Example excerpts from the Productoon

The Productoon Newsletter

Grow your business by reading cartoons

Every Friday, get Adam Fairhead’s short illustrated newsletter that gives creators, indiehackers & entrepreneurs:

  • A practical tip to grow your business this week
  • A fun, memorable cartoon to remember the tip
  • A key take-away from one your favourite creators

Each issue is actionable, free, and less than 1min to read.

Subscribe by email   or read recent issues

“I never met a creator more talented and diverse than Adam. His newsletter is everything the creators' economy needs – it's full of warmth, coziness, and incredibly useful insights.”

@ContentKuba, Content creation influencer

“I love how Adam communicates wise advice with simple words and awesome little cartoon stories! If you're a creator or building your own business, I highly suggest subscribing to his newsletter.”

@_anthonyriera, YouTuber

Do you like refreshing content? I invite you to follow Adam Fairhead and The Productoon. Such a talented guy. I'm lucky to call him a friend.”

@thevirgilbrew, $10M Course builder

“Adam’s “The Productoon” is super unique. I’ve never seen someone put this much time and dedication into their work. 100% worth subscribing to.

@RubiksLive, Founder of The Growth Innovator

“Witty and insightful. Totally worth the weekly read.”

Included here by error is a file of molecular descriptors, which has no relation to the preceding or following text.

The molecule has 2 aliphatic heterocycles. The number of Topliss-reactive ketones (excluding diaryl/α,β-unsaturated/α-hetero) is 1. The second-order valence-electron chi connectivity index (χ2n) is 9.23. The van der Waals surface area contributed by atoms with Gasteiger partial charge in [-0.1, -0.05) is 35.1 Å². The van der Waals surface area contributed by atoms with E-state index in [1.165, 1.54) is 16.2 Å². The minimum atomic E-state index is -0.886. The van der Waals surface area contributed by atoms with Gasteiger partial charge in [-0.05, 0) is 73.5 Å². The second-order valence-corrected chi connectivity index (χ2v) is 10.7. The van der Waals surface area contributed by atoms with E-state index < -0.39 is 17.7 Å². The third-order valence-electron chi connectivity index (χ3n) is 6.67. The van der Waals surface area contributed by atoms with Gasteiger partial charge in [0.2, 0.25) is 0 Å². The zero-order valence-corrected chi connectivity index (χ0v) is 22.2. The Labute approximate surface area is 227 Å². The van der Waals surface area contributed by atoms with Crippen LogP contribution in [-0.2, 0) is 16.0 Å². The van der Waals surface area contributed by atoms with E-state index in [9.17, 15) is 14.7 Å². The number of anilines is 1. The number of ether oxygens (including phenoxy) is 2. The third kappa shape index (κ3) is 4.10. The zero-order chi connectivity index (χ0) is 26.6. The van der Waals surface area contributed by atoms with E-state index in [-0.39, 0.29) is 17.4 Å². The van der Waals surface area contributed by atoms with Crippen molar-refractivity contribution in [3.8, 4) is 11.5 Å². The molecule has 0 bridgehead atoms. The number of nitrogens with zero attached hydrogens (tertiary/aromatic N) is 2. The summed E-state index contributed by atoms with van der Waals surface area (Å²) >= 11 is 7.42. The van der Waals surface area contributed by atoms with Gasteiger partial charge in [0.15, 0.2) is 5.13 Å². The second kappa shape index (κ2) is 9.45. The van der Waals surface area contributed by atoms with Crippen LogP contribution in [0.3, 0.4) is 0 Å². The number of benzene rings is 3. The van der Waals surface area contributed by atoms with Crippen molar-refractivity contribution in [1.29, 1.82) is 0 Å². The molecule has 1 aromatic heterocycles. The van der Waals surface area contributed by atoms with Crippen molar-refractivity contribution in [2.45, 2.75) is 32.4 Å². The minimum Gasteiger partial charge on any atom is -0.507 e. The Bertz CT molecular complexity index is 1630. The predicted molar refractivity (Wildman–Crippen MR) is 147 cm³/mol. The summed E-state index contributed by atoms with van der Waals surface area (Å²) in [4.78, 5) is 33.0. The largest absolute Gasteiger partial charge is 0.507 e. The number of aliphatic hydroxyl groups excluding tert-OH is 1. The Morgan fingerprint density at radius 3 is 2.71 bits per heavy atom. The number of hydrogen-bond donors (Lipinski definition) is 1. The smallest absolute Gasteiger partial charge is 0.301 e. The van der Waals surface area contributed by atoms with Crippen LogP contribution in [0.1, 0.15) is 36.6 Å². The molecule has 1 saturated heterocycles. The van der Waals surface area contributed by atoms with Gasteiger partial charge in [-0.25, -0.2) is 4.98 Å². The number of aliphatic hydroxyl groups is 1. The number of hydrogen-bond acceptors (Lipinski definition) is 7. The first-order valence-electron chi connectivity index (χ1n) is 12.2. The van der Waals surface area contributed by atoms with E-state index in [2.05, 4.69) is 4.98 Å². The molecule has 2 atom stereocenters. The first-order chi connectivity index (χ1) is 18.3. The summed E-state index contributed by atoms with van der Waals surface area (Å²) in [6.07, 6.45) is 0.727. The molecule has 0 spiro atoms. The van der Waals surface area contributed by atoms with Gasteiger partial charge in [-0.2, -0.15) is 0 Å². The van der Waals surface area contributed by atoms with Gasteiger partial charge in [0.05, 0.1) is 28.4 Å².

@marc_louvion, Solopreneur & SaaS builder

“The Productoon should be compulsory reading for every creator.

@char1ieBennett, $0-$60k in 5 months

“I only read 2 newsletters consistently. This is one of them. Feels as good as watching SpongeBob, except it grows my business.”

@HelioHype, 7-fig business builder

“The Productoon is like your favorite sweetened cereal; the first bite tastes like heaven, the second takes you there. 11/10

@modern_mindset, 6-fig X creator

“The best kind of learning is fun. It feels like play. You get smarter and you smile along the way. This is precisely what you get with The Productoon. Kudos Adam.”

@TatsukiThomas, 0-$80K launch in 5mo on X

“The Productoon is one of those unique compositions of insightfulness that is both entertaining and actionable. Adam’s writing is the perfect read for anyone!”

@atunasashimi, Eng @ 8-fig hypergrowth startup

“The Productoon is a gem of a newsletter. It makes business growth as easy and accessible as reading comics and watching cartoons. It’s one of my favorite content resources for creators and entrepreneurs, I highly recommend it.”

@kylevamvouris, $100M+ in B2B sales

“Where do I begin? The Productoon is amazing for teaching how to build online income, and Adam is an absolute wizard. From value creation to sales, I thoroughly recommend subscribing to The Productoon, or booking a call if you’re serious about building something big. I feel honoured to be in the community and to call him my friend.”

@TheWayOfBushido, Educational course creator

“It takes supreme expertise to communicate these topics in an entertaining and simple manner. I can honestly say it’s the best newsletter I’ve seen.”

@curtiscoffeew, Community builder

“Literally one of the most amazing newsletters I've ever seen! SO different and helpful and motivational! Thank you for putting it together for us each week!”

@kopybykenz, Creator copywriter

“The Productoon is the first newsletter to make me actually reply and engage, not just read passively. One of the best newsletters around for creators, solopreneurs or indie hackers. I unsubscribe to most newsletters after a while… but I won't with this one!”